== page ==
Next month I’ll be moving into a much cheaper apartment, I have decided to drastically downsize and this decision is going to save me $500 dollars per month. Like most people under 45 with a college degree that opens up the question of whether or not I should put that extra money towards my student debt. I crunched the numbers and, spoiler alert, I decided not to. However, this is a tough decision, one you may be contemplating. In order to help your process, I decided to outline some of the pros and cons of paying more towards your student debt.
First a little background. Dave Ramsey is a well-known personal finance personality who has popularized the concept of the debt snowball. Ramsey’s advice tells people to first save an emergency fund and then start paying down debt, from the smallest amount owed to the largest. The end goal is to be debt-free.
While this is great advice for credit card debt, I have always been skeptical of following a debt snowball method when it comes to student debt. First of all, I have 6 figures of debt, right now at $114K. Regardless of the expenses I cut, that’s years’ worth of extra payments and when it comes to investing, time is our greatest asset. Do the numbers really add up that I will be better off by eradicating my student debt faster? Being debt-free is great, but I don’t want to be in my 40s with a net worth of $0!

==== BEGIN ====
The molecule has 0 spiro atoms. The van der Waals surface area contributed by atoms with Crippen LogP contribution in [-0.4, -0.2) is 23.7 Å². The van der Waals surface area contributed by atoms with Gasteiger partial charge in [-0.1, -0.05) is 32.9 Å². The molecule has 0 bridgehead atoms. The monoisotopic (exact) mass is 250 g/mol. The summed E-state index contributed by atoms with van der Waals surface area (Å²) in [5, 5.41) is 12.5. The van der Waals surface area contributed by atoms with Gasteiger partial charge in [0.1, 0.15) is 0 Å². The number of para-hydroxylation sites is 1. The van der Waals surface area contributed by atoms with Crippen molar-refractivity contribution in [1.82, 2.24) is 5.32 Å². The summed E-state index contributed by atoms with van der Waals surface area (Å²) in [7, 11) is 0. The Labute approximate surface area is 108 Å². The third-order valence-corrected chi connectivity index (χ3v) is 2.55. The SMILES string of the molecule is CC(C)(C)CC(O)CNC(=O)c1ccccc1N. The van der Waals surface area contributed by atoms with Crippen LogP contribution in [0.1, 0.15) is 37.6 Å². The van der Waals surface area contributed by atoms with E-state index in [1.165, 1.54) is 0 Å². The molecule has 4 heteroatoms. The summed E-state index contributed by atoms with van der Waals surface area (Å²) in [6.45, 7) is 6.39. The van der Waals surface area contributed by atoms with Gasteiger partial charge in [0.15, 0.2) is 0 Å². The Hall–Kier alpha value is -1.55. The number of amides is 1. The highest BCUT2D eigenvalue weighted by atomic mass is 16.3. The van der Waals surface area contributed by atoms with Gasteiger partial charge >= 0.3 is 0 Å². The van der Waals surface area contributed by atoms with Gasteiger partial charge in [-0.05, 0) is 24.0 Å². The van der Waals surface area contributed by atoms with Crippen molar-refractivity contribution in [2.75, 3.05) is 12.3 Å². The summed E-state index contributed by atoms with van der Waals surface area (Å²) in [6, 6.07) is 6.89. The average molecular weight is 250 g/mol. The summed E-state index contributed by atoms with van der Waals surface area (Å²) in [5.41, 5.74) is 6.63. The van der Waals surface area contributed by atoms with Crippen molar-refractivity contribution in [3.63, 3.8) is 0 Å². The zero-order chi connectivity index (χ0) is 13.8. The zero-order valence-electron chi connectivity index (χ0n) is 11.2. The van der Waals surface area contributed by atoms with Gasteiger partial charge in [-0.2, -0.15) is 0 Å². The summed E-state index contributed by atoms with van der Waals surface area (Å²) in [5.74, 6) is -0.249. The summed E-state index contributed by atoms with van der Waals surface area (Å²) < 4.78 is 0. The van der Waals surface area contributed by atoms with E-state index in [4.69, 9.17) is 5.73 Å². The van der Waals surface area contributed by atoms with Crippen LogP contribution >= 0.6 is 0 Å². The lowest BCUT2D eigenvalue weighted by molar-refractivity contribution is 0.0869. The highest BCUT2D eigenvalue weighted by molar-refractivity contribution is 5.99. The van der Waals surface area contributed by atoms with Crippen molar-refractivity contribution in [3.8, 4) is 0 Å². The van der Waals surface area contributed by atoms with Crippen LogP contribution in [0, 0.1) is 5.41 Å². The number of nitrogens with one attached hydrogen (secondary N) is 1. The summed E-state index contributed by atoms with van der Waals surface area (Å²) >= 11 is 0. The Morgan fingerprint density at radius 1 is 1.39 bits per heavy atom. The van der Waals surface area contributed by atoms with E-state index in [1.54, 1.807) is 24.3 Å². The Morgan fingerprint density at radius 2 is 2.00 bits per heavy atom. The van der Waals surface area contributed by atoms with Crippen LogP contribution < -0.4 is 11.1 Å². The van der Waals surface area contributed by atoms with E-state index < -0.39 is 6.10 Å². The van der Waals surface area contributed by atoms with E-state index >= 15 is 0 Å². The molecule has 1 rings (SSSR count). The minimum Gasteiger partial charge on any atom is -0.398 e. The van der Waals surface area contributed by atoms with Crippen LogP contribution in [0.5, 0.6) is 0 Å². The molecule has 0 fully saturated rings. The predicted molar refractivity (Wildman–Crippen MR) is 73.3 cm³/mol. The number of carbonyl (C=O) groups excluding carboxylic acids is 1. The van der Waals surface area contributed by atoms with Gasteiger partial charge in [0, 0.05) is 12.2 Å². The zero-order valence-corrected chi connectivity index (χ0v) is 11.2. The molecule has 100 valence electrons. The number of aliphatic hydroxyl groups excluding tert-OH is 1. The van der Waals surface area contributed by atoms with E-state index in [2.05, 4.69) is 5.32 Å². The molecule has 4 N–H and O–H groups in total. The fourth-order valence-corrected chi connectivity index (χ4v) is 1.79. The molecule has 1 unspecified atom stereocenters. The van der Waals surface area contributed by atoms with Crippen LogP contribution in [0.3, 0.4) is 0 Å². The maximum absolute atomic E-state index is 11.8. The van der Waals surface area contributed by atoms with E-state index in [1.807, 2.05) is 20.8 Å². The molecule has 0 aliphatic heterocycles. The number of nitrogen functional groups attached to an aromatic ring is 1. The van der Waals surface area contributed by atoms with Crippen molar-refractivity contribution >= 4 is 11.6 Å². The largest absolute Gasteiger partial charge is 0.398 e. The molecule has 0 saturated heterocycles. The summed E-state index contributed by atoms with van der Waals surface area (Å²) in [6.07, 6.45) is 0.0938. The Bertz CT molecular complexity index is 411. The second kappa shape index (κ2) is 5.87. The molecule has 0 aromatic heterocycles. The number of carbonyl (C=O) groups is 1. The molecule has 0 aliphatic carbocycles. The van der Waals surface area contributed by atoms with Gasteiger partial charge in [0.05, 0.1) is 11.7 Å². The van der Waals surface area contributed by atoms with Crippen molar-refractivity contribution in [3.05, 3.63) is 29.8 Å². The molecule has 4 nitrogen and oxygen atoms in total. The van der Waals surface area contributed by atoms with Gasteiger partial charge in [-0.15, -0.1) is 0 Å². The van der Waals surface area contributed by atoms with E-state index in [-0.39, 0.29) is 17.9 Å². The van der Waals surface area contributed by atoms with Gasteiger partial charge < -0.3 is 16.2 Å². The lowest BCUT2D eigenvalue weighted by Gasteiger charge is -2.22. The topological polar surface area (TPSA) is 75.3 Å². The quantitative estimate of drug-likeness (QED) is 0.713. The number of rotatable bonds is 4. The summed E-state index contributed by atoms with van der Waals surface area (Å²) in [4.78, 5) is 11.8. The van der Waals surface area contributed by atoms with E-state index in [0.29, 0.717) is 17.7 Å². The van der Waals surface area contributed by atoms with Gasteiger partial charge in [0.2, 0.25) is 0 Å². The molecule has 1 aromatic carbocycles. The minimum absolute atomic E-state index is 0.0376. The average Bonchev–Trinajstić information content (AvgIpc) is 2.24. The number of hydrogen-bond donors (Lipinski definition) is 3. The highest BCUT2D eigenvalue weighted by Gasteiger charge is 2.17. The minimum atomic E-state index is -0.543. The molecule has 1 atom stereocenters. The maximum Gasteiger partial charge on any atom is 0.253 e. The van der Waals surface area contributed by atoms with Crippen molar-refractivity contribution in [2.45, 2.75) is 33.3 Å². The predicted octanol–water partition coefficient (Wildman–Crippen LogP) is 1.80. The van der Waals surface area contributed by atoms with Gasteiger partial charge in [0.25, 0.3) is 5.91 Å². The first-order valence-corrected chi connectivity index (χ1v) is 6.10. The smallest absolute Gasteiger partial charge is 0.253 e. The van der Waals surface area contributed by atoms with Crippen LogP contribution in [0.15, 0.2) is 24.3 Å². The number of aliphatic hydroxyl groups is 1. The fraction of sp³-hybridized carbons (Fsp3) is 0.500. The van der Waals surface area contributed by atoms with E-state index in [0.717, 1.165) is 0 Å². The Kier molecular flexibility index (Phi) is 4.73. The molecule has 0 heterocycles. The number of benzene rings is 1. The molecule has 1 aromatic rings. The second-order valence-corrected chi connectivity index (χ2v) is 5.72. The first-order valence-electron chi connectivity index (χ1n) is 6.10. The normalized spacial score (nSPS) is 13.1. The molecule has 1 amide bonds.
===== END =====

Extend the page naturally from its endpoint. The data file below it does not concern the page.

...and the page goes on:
Let’s explore the pros and cons of paying more towards your student debt.
I tend to think the biggest pro of paying off student debt fast is emotional. I hate my student debt. It has ruled my life for almost 10 years, starting from the moment I decided to get an MBA. I pay $1000 a month and will be doing so for the next 13 years.
I can’t begin to describe how strong my desire is to shake the yoke of those monthly payments. I often think of what I would do if I didn’t have to make sure I always had that $1000 to put towards my debt.
Thus, I would call the biggest pro to paying off student debt the emotional freedom of living debt-free.
Pay less into the black hole of interest
If paying interest infuriates you then paying off your student debt faster might be a good idea for you. Especially if that interest rate is over 7%. Why 7%? Because that’s the benchmark I use for an assumed return on investments. You might see that percentage higher or lower elsewhere, but I tend to think 7% is a good, conservative number. You don’t want want to overestimate your returns and ultimately screw over your future self.